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Professor Poopsnagle
02-11-2007, 02:04 PM
Maybe this is the wrong section but I would like to keep this pretty much KTL.

1) Did You learn any philosophical ascpects of the martial art youīre practicing at your dojo/school?

2) Do You think that these philosophies can be applied to (your) life and do you live by them?
Considering how we are affected and influenced by our environmet, especially school and parents for example, do you think MA has a (positive) influence on the praciticiners mentality? Or maybe we learn our values mainly somewhere else and the things that go on in this small world itself (i mean the dojo) just affect the interested and open-minded who would contemplate about certain things and questions anyway sometime?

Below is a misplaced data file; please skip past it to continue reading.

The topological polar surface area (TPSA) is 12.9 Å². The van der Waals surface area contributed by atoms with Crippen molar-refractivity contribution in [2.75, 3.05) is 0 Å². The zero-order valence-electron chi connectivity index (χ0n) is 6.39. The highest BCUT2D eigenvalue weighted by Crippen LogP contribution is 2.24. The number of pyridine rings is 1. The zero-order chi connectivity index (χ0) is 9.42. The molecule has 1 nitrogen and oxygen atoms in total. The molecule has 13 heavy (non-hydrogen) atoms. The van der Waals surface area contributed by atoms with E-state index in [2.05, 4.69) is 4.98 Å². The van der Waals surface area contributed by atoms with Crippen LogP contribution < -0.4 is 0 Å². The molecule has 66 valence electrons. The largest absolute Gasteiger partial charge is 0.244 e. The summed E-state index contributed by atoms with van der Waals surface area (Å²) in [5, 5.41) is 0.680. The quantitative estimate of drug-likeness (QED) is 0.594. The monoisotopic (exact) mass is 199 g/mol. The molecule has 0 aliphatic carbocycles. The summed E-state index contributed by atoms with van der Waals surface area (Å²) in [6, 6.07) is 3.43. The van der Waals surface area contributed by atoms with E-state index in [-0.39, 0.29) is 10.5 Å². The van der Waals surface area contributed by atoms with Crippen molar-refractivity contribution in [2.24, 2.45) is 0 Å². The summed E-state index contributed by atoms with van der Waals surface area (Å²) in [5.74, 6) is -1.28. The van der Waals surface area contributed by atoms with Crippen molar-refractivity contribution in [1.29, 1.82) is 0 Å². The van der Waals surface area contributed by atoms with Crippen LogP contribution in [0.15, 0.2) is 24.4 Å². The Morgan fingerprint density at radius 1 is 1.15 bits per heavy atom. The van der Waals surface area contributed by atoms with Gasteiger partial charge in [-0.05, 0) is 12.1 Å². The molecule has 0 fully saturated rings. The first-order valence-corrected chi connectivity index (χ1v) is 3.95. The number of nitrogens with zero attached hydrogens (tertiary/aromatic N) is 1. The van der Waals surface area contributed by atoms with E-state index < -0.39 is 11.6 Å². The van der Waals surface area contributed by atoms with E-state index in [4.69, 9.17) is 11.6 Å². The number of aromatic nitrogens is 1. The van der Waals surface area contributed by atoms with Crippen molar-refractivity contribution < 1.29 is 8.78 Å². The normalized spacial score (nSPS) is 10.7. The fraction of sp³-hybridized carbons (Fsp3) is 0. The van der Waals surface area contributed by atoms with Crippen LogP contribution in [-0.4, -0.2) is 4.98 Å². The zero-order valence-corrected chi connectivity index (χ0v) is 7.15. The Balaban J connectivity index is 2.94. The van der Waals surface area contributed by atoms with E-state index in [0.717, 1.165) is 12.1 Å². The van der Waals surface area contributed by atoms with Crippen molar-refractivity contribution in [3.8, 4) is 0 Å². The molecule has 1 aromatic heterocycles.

3) Do you think it is neccessary to have your master/teacher/coach teach you these? Or do we learn them by ourselves? What do we learn? And how?


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I did eight years of (Shotokan-)Karate, 2 years of Tae Kwon Do, 2,5 years of Wing Tsun and for 6 months Iīve been doing Capoeira and Kickboxing.

My teachers never gave explicit teachings on philosophies etc. But in Karate itīs in the martial art - "you never strike first" for example.

Then I didnīt care anymore - I just wanted effectiveness.

Now I think the more you train the more you can become the technique. and the technique becomes you. You develop your own style. That is the truth. Like Bruce Lee said: MA is an hones way of self-expression. This is all there is for me. No codex, no moral. At least not explicit. A teacher can guide - but before that the student must constantly train hard to find himself.

Os3y3ris
02-11-2007, 03:45 PM